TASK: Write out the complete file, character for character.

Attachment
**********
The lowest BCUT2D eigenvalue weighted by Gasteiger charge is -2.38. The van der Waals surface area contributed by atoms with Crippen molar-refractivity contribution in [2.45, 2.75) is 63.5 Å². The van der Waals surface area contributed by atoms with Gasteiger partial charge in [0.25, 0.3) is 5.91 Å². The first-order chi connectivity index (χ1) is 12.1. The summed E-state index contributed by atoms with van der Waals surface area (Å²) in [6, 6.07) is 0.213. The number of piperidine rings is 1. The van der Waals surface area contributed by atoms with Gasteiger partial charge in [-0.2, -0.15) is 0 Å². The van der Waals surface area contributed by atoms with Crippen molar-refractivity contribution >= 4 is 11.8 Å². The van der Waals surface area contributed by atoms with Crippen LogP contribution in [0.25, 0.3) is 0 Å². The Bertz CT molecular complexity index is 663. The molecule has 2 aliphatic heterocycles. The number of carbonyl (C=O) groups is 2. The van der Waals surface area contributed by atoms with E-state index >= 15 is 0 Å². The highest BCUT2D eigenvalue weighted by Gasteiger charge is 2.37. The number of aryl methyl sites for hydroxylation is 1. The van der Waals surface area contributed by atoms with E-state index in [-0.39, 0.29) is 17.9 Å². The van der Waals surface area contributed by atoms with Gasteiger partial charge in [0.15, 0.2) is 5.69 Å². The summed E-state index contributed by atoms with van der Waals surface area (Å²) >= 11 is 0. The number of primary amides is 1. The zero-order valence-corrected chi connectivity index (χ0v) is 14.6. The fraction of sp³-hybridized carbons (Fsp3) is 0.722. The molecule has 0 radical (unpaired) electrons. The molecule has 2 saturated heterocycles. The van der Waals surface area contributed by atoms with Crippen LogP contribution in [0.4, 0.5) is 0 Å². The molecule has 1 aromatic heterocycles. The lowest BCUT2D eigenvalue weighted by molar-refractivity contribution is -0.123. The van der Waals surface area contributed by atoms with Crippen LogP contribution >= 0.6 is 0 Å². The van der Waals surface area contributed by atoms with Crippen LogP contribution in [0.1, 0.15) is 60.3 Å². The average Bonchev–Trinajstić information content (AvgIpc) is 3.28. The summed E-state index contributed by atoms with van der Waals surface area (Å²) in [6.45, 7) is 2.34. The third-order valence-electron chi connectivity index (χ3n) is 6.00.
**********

The lowest BCUT2D eigenvalue weighted by Gasteiger charge is -2.38. The van der Waals surface area contributed by atoms with Crippen molar-refractivity contribution in [2.45, 2.75) is 63.5 Å². The van der Waals surface area contributed by atoms with Gasteiger partial charge in [0.25, 0.3) is 5.91 Å². The first-order chi connectivity index (χ1) is 12.1. The summed E-state index contributed by atoms with van der Waals surface area (Å²) in [6, 6.07) is 0.213. The number of piperidine rings is 1. The van der Waals surface area contributed by atoms with Gasteiger partial charge in [-0.2, -0.15) is 0 Å². The van der Waals surface area contributed by atoms with Crippen molar-refractivity contribution >= 4 is 11.8 Å². The van der Waals surface area contributed by atoms with Crippen LogP contribution in [0.25, 0.3) is 0 Å². The Bertz CT molecular complexity index is 663. The molecule has 2 aliphatic heterocycles. The number of carbonyl (C=O) groups is 2. The van der Waals surface area contributed by atoms with E-state index >= 15 is 0 Å². The highest BCUT2D eigenvalue weighted by Gasteiger charge is 2.37. The number of aryl methyl sites for hydroxylation is 1. The van der Waals surface area contributed by atoms with E-state index in [-0.39, 0.29) is 17.9 Å². The van der Waals surface area contributed by atoms with Gasteiger partial charge in [0.15, 0.2) is 5.69 Å². The summed E-state index contributed by atoms with van der Waals surface area (Å²) >= 11 is 0. The number of primary amides is 1. The zero-order valence-corrected chi connectivity index (χ0v) is 14.6. The fraction of sp³-hybridized carbons (Fsp3) is 0.722. The molecule has 0 radical (unpaired) electrons. The molecule has 2 saturated heterocycles. The van der Waals surface area contributed by atoms with Crippen LogP contribution in [0.4, 0.5) is 0 Å². The molecule has 1 aromatic heterocycles. The lowest BCUT2D eigenvalue weighted by molar-refractivity contribution is -0.123. The van der Waals surface area contributed by atoms with Crippen LogP contribution >= 0.6 is 0 Å². The van der Waals surface area contributed by atoms with Crippen LogP contribution in [0.1, 0.15) is 60.3 Å². The average Bonchev–Trinajstić information content (AvgIpc) is 3.28. The summed E-state index contributed by atoms with van der Waals surface area (Å²) in [6.45, 7) is 2.34. The third-order valence-electron chi connectivity index (χ3n) is 6.00.